Southwest, Spanish was a language of governance required to build a U.S.

political system.

The omission of languages other than English in the larger historical narrative of the country has effectively eradicated a collective consciousness of multilingualism, which obscures the broader history of Spanishlanguage rights-a history that extends over centuries and that originated not in ethnic immigrant enclaves but in preestablished settlements. Extract from the book : An American Language :the History of Spanish in the United States by Rosina Lozano and published by the University of California Press, , April 24, 2018 2 Second document: The U.S.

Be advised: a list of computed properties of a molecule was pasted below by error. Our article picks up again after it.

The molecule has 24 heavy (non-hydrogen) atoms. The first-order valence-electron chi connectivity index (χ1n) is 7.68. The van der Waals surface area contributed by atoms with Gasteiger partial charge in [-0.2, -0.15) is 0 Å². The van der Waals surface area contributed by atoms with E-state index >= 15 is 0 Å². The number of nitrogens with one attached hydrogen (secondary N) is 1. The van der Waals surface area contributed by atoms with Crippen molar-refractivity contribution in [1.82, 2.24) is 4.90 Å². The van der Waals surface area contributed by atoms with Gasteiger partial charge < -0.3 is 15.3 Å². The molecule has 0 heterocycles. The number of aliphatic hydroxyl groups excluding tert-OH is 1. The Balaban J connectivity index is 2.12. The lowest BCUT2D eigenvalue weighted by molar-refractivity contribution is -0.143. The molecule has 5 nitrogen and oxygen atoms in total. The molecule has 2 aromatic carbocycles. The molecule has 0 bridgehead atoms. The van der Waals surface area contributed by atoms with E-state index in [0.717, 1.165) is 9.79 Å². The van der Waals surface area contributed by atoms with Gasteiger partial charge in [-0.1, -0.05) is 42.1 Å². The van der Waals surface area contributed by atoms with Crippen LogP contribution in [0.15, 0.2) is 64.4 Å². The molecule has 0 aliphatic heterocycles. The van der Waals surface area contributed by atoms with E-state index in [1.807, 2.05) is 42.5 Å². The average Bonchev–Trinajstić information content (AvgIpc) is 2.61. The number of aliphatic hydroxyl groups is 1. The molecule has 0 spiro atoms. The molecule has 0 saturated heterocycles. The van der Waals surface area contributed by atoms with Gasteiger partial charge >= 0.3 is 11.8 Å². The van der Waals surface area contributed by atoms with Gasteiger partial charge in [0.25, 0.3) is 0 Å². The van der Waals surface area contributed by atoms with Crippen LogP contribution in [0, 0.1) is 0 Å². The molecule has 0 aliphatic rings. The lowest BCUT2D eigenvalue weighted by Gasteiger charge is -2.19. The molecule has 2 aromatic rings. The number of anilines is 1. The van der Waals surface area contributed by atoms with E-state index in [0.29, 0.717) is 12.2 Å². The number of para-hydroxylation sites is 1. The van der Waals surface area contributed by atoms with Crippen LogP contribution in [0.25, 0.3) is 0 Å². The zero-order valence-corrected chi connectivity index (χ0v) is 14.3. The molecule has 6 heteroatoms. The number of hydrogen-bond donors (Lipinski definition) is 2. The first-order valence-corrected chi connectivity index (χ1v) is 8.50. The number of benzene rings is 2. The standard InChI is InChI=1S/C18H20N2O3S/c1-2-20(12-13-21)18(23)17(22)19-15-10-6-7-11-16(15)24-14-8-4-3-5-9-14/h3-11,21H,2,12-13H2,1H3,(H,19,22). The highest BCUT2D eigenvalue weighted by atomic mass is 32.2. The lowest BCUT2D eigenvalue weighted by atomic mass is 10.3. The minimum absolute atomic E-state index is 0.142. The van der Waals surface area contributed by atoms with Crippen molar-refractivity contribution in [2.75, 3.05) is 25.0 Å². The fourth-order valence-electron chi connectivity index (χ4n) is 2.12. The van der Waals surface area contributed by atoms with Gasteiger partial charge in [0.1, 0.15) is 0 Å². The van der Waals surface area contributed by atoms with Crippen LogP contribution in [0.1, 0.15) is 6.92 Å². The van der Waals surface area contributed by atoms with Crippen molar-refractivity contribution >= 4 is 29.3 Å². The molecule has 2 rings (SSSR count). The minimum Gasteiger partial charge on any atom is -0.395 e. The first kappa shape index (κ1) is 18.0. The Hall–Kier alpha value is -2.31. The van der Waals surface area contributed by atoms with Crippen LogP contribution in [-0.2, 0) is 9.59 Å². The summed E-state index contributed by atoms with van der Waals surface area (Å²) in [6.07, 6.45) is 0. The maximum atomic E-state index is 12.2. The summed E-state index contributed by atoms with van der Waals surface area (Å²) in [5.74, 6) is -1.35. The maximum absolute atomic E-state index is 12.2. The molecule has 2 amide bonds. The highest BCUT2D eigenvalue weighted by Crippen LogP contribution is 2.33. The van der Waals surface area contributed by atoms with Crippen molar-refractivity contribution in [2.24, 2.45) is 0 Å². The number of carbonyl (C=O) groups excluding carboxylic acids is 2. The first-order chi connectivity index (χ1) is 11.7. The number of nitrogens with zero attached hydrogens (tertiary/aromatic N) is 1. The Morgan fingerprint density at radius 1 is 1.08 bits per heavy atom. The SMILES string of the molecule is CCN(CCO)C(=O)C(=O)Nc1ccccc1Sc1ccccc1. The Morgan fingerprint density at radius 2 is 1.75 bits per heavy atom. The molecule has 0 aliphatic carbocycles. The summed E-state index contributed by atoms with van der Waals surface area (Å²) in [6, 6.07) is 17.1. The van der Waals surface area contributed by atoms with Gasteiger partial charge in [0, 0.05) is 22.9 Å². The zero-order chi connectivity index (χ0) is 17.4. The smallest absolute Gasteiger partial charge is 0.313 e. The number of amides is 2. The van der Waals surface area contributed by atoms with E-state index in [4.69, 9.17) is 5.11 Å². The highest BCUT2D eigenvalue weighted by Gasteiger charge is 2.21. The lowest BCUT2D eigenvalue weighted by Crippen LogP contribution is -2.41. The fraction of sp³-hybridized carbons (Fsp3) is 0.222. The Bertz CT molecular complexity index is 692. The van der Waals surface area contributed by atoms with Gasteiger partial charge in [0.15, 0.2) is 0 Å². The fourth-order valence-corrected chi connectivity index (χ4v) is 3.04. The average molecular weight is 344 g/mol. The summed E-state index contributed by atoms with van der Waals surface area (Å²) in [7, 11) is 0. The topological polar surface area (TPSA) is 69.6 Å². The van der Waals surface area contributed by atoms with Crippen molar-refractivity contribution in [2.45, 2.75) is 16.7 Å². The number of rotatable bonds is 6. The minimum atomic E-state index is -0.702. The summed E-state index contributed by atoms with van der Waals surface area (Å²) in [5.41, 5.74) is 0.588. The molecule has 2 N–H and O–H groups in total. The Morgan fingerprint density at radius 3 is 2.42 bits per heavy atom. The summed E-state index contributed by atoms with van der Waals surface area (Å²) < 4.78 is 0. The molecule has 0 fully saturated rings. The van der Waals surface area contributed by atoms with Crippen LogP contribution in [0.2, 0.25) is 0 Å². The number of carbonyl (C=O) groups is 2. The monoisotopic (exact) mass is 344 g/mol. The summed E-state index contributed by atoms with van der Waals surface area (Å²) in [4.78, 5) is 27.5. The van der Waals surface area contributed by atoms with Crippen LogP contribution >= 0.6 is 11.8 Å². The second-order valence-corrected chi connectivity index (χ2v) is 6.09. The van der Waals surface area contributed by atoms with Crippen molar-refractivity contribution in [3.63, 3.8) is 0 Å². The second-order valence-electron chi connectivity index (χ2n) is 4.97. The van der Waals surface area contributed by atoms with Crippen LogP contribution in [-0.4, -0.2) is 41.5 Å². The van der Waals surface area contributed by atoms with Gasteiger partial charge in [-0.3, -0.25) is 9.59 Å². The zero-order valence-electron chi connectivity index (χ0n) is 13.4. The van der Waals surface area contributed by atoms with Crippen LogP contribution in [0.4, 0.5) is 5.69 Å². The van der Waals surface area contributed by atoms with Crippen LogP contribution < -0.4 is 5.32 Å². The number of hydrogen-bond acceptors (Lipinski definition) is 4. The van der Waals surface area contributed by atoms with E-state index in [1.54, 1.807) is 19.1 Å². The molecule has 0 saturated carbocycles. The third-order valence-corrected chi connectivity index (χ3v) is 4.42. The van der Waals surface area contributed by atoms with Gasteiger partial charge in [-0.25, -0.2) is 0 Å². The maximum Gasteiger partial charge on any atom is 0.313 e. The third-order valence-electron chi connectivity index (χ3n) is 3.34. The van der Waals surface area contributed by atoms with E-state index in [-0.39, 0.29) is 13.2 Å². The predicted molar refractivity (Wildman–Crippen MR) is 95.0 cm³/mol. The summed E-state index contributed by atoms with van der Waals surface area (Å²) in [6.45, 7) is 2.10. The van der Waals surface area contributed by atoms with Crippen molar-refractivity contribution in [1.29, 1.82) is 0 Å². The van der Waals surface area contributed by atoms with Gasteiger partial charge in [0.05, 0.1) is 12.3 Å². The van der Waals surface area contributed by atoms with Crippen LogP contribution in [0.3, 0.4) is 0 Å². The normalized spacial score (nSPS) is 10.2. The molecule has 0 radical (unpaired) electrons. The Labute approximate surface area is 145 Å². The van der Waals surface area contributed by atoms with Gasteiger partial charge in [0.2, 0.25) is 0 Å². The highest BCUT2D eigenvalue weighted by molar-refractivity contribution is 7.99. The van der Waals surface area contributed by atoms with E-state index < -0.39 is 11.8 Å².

has The Second-Largest Population of Spanish Spanish is spoken by more than 559 million people globally.

Of those, 460 million are native speakers, making Spanish the language with the second largest population of native speakers in the world (Mandarin holds the top title).

In the U.S., 13 percent of the population speaks Spanish at home, earning it the title of the most common non-English language spoken.

The U.S.

also has the 2nd largest population of Spanish speakers in the world (Mexico has the largest).

And the way the data is trending, by 2050, one in three people in the U.S.

will speak Spanish (this data includes bilingual people who also speak English). With such compelling data about the number of Spanish speakers, it's no wonder governments, organizations, and brands are working to make sure they are including them. It isn't uncommon to call a customer service line, and hear the person on the interactive voice response system tell you in Spanish to push a certain number to talk to someone in Spanish.